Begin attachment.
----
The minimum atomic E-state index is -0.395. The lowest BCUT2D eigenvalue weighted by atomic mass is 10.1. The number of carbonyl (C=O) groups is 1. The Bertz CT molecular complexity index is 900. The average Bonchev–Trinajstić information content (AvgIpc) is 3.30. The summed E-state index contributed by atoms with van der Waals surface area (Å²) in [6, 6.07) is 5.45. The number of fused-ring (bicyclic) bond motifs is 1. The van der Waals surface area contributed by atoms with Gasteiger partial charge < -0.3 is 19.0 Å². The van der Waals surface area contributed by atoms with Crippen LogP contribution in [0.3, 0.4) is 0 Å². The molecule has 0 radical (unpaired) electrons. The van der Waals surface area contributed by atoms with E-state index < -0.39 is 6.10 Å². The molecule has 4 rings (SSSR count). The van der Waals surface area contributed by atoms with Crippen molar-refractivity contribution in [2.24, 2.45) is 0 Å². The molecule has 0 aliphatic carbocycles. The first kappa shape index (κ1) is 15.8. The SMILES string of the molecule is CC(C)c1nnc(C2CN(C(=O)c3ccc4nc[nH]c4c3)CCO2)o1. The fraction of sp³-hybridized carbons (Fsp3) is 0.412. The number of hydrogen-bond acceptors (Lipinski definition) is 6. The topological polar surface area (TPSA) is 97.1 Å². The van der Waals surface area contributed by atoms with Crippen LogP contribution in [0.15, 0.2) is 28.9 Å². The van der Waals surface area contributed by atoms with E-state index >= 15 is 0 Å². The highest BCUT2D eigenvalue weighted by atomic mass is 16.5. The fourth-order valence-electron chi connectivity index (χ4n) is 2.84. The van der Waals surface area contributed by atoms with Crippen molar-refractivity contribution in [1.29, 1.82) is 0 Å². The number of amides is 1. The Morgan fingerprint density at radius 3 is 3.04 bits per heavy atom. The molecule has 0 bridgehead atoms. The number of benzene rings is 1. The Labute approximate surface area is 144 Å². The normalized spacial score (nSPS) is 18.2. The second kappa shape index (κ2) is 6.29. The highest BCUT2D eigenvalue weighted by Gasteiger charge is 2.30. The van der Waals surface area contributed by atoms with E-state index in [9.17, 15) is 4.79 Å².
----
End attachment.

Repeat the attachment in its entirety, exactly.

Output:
The minimum atomic E-state index is -0.395. The lowest BCUT2D eigenvalue weighted by atomic mass is 10.1. The number of carbonyl (C=O) groups is 1. The Bertz CT molecular complexity index is 900. The average Bonchev–Trinajstić information content (AvgIpc) is 3.30. The summed E-state index contributed by atoms with van der Waals surface area (Å²) in [6, 6.07) is 5.45. The number of fused-ring (bicyclic) bond motifs is 1. The van der Waals surface area contributed by atoms with Gasteiger partial charge < -0.3 is 19.0 Å². The van der Waals surface area contributed by atoms with Crippen LogP contribution in [0.3, 0.4) is 0 Å². The molecule has 0 radical (unpaired) electrons. The van der Waals surface area contributed by atoms with E-state index < -0.39 is 6.10 Å². The molecule has 4 rings (SSSR count). The van der Waals surface area contributed by atoms with Crippen molar-refractivity contribution in [2.24, 2.45) is 0 Å². The molecule has 0 aliphatic carbocycles. The first kappa shape index (κ1) is 15.8. The SMILES string of the molecule is CC(C)c1nnc(C2CN(C(=O)c3ccc4nc[nH]c4c3)CCO2)o1. The fraction of sp³-hybridized carbons (Fsp3) is 0.412. The number of hydrogen-bond acceptors (Lipinski definition) is 6. The topological polar surface area (TPSA) is 97.1 Å². The van der Waals surface area contributed by atoms with Crippen LogP contribution in [0.15, 0.2) is 28.9 Å². The van der Waals surface area contributed by atoms with E-state index >= 15 is 0 Å². The highest BCUT2D eigenvalue weighted by atomic mass is 16.5. The fourth-order valence-electron chi connectivity index (χ4n) is 2.84. The van der Waals surface area contributed by atoms with Crippen molar-refractivity contribution in [1.29, 1.82) is 0 Å². The number of amides is 1. The Morgan fingerprint density at radius 3 is 3.04 bits per heavy atom. The molecule has 0 bridgehead atoms. The number of benzene rings is 1. The Labute approximate surface area is 144 Å². The normalized spacial score (nSPS) is 18.2. The second kappa shape index (κ2) is 6.29. The highest BCUT2D eigenvalue weighted by Gasteiger charge is 2.30. The van der Waals surface area contributed by atoms with E-state index in [9.17, 15) is 4.79 Å².